Most people think children develop basic skills, or milestones, by the time they enter grade school. But the brain continues to develop -- well into a person’s twenties -- as it grows new connections, prunes back what it doesn’t need, and develops increasingly complex associations between what is known and what is new. Scientists don’t think it stops there. Even as adults, our brains continue to develop new connections.
“Plasticity” is the concept that the brain can change, grow new connections and repair broken ones, even in older adults. This is why older adults can often solve a puzzle or see a sequence faster than a young person. All that life-long learning and experience keeps our brains working, developing and learning.
This is good news! Research shows that people who have had a stroke or a traumatic brain injury can continue to improve for years after the initial event. Even people with mild cognitive impairment may improve over time. Cognitive rehabilitation, or retraining -- including learning ways to compensate for losses as well as developing new neural connections in the brain through specifically designed activities — has been shown to be effective in improving thinking, memory, decision-making and other brain functions.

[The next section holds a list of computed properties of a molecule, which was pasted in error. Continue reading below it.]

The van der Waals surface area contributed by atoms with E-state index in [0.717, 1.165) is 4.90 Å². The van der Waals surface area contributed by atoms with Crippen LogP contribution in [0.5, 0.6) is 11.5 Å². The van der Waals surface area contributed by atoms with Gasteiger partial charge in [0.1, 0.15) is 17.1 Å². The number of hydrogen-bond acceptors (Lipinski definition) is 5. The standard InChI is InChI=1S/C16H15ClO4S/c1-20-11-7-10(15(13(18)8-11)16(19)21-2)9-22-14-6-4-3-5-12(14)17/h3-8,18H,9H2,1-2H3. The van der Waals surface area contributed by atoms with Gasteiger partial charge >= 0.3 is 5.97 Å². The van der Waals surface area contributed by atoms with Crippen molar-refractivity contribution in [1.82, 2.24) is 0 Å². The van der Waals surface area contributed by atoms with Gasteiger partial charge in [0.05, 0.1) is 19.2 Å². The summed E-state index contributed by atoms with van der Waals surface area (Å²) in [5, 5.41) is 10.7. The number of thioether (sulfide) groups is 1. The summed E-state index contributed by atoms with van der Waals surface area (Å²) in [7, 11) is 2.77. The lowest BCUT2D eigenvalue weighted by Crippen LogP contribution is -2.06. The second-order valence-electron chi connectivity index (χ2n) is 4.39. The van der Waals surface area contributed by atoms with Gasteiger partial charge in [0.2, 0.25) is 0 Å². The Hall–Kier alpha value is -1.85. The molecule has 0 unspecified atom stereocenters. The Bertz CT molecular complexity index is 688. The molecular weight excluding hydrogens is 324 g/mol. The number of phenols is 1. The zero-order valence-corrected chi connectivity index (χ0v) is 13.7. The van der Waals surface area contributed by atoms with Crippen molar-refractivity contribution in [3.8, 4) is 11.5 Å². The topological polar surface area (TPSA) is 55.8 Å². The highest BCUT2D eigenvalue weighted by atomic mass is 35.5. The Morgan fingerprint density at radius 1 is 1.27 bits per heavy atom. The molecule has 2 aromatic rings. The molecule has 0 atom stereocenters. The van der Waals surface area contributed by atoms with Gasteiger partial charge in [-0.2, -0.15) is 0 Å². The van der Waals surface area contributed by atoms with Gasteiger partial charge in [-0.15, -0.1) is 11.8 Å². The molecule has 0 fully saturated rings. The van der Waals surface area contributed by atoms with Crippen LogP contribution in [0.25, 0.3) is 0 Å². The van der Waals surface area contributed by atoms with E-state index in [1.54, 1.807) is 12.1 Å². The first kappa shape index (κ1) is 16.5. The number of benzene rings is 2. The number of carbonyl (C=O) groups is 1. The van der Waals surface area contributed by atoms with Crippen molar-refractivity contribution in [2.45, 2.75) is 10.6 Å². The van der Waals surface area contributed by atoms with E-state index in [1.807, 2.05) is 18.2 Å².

Brain Health includes everyday habits and activities a person can adopt that keep a brain sharp and have a protective effect on brain function as a person ages. Brain health is for everybody -- no matter the age. Brain Fitness involves participating in activities that keep the brain healthy or improve thinking skills, like puzzles, exercises, computer programs to build memory and other functions.